Feb 25, 2011

Ramayn Poll Results

Dear Friends,
thank you for voting on my poll.
There were 14 voters, out of which

1 (7%) voted that Ramayana should be worshiped
1 (7%) voted that Ramayana should not be worshiped
12 (85%) voted that Ramayana should be viewed only as literature
1 (7%) voted that Ramayana should be banned for gender discrimination

I am thankful to Richa for the bold and radical step of banning the Ramayana, and I don't know who it is that said Ramayana should actually be worshiped. It is probably good that I don't know, coz if I did, I would ban you from my site, hehe.
I am glad that everyone else thinks Ramayan's literary aspect is more important than others.

Feb 23, 2011

Advertisement: Visual Hypnotizing

What is your favorite brand of coffee? Let me guess! Like everybody else, you like Nescafe Instant coffee. In fact, that might even be the only coffee brand that you can recall. Wait a minute, why is Nescafe the only coffee brand you know? Have you ever even heard of any other brand, on TV or in newspaper? No, because it is the only brand that has such enticing advertisements on television. Have you ever noticed how the pretty girl with long curls lovingly scoops out a huge mound of coffee on her spoon? Have you ever tried to make a cup of coffee with the exact same amount of powder? Don't. I tried it, and my father's pithy reaction was that it was more like "coal coffee" than "black coffee".

Such aggressive marketing that promotes overconsumption through visuals is very common in television. It consists of showing large quantities of a product highlighted in a visually alluring manner. The camera lovingly pans over them as soft golden light fills the frame. The whole effect is so delicious that you feel guilty if you don’t use the same amount in real. Coffee advertisements are just an example of this aggressive technique that encourages you to use, and as a consequence, buy more and more of the stuff. There are millions of other such “visually hyped up” products, including brilliantly colored turmeric and red chili powder, cauldrons full of sizzling oil (in which are made piles and piles of pakodas and puris and what not) and many more. These products, if ever used in as vast quantities as shown on TV, will lead to severe ulcer, and not enhancement of taste.

Well, chilli powder and other condiments might be easy to regulate based on your taste, but what about the products that hit below the belt? Like perfumes that send scantily clad women crazy? Yes, I am talking about axe and its many companions. Ever notice how copious the high intensity spray is, like water from your garden hose? Ever notice how the guy practically bathes in the perfume, from head to toe? Ever notice how long the camera focuses on the spraying process, even depicting the ricocheting drops in the air? The speed is slow and dreamy, and again, soft golden light spills into the frame, creating an aura of magic. If you ever douched yourself in the perfume like that, everyone around you would faint, and not because they like the smell !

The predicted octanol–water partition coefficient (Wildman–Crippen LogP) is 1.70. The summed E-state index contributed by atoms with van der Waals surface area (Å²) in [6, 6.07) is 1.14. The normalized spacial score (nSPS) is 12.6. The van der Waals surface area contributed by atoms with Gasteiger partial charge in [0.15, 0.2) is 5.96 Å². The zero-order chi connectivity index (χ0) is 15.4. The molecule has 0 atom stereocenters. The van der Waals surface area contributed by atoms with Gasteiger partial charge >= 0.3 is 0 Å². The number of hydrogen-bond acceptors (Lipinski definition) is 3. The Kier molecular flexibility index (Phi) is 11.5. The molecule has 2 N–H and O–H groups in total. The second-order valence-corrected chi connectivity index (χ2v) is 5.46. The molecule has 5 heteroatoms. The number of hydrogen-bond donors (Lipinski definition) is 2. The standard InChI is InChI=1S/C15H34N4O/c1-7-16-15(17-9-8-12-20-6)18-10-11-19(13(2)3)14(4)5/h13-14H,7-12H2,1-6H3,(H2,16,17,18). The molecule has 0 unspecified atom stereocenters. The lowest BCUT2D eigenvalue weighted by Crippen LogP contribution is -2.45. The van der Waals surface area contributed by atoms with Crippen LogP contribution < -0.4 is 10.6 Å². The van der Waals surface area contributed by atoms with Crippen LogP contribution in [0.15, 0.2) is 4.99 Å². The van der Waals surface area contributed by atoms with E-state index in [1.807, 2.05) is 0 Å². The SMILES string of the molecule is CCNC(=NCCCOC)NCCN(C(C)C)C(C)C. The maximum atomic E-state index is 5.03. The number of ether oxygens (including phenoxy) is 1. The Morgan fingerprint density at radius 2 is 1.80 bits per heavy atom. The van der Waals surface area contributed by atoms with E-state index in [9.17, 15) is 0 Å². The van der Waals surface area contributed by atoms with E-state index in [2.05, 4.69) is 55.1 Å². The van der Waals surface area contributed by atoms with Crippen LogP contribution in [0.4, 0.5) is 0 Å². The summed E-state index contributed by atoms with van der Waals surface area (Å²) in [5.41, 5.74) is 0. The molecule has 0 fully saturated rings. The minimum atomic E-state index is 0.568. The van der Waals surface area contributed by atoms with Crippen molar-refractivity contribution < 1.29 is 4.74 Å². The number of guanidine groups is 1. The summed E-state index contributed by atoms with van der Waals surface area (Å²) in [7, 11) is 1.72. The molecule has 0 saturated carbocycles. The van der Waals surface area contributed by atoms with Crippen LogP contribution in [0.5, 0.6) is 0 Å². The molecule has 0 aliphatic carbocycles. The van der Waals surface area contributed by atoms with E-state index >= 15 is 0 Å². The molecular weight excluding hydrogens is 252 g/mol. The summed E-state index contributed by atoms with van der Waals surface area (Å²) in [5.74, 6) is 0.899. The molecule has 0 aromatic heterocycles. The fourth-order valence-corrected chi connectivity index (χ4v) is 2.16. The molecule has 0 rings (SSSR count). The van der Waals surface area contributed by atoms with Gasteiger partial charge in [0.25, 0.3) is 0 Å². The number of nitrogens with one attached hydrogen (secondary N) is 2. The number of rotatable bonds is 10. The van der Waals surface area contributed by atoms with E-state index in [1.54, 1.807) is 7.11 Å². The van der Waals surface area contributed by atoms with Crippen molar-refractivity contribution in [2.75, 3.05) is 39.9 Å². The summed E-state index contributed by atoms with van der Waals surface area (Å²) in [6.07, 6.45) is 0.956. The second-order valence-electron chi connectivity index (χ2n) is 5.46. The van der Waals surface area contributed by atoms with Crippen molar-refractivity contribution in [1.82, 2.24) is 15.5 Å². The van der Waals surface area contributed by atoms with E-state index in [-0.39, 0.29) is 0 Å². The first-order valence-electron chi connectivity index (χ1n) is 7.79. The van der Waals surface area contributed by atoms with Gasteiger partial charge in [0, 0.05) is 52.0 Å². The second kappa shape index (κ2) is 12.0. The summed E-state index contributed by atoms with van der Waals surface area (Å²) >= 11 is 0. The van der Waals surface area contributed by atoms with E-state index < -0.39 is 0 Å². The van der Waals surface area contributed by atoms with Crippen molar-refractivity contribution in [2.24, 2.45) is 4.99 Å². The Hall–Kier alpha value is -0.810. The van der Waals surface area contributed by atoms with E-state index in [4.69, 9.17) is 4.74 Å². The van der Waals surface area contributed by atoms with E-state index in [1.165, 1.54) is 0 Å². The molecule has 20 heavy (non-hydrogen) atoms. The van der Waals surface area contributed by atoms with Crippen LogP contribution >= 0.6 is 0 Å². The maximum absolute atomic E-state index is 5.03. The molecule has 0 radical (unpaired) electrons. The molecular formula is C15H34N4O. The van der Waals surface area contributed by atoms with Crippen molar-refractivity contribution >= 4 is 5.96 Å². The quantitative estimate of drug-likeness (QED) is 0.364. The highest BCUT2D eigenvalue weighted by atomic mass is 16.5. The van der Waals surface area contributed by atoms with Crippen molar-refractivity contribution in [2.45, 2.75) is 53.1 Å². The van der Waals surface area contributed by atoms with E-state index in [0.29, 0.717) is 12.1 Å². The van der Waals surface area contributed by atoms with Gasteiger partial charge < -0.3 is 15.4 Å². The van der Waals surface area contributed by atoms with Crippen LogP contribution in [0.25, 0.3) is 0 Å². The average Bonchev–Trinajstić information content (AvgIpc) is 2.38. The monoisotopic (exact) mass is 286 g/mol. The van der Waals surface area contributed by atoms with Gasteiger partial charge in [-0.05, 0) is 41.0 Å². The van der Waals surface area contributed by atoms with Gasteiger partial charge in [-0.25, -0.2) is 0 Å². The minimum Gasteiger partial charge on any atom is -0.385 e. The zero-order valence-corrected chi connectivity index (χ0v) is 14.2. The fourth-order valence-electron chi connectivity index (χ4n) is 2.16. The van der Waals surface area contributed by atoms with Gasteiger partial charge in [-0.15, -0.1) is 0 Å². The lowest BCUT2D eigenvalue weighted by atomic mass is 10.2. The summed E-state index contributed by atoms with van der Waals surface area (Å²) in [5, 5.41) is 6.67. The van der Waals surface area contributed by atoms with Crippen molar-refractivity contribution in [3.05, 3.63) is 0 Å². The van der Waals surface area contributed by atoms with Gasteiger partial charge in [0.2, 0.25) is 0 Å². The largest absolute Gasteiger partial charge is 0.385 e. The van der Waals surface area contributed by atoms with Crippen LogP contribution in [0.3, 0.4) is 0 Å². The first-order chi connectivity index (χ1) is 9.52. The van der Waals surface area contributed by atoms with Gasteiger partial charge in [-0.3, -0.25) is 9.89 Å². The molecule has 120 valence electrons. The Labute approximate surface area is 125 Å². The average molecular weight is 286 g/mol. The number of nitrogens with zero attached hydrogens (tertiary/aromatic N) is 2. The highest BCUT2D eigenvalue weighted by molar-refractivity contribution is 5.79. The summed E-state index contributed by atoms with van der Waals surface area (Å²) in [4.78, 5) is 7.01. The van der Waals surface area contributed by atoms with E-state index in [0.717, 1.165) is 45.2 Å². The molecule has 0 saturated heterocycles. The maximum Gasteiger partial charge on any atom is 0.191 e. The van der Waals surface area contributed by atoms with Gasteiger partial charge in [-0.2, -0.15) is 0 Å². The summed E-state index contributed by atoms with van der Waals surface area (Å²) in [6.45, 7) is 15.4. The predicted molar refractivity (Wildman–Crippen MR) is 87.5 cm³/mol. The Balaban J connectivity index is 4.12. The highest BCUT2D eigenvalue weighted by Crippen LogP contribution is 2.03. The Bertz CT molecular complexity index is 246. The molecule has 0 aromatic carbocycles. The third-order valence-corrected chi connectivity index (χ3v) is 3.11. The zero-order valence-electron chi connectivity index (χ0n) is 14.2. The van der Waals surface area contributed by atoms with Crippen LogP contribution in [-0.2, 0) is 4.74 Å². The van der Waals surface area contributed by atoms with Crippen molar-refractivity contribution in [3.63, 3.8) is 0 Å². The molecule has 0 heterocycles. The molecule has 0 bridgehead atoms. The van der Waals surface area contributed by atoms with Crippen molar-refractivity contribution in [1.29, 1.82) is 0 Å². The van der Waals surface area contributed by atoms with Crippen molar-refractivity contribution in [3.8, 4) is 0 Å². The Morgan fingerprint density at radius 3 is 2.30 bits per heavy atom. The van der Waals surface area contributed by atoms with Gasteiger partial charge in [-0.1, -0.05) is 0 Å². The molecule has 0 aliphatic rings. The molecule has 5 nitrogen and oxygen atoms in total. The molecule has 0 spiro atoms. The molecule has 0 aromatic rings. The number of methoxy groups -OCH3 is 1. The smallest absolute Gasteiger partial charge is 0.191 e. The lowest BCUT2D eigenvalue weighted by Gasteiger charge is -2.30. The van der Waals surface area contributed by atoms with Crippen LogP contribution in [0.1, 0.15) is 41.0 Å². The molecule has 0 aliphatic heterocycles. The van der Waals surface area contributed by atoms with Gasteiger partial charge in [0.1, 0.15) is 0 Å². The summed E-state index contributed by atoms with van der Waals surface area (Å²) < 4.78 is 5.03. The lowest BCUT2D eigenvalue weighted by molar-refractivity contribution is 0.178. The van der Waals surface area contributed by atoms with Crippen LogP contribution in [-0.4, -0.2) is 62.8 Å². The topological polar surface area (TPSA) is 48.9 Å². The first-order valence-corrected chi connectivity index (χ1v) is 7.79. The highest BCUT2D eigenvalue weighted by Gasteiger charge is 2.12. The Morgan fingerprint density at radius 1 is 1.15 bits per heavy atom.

Speaking of grooming products, when I was a child I would put globs and globs of toothpaste on my brush, mesmerized by the bright red gel of close up toothpaste that they definitely made a point to show a close up of. Notice the bright red of the toothpaste shade? And the shinning “shimmer crystals” or whatever inside it? It’s just toothpaste, but it still manages to shine like a Disney princess’s dress.

Much later, when I was big, broke, and hard up, and trying to make every penny stretch. When I tried to make every tube of toothpaste stretch, I realized that toothpaste that fills just half, or maybe a quarter of the brush, works as well as the big glob. I made a few quick calculations: a tub of toothpaste costs approximately Rs. 40 and lasts a month. I used a fifth of this tube for 12 months of the year for 20 years. My total cost of toothpaste usage was something around Rs. 1600. We have already decided that one fourth of toothpaste usage is enough. Hence, I wasted three fourths of the toothpaste usage money, resulting in a loss of 1200 rupees of my parents’ money. I sadly regret it. The thought now strikes me that I was the only person in the house doing the big glob thing, which means that while I used 4X toothpaste, everybody else used just X, or 2X at most. This upends my calculations. I am too exhausted to calculate again. But I still vaguely realize that since I used up more than a fifth of the paste, I wasted more money than 1200 rupees. Not counting the perfume douches and the coal coffees. I am reeling in shock right now. I think I need a relaxing shower. With streams and streams of shampoo. And then I will go out and have a nice day to recuperate. I can just feel my good temper returning, with the thought of the dollops and dollops of fair and lovely that I am going to slather on my face soon. Yes, I have my revenge on the advertisers now!

Feb 19, 2011

The oddities of eating out in America


Scene: A restaurant somewhere in the tiny village of Macomb in America
Characters: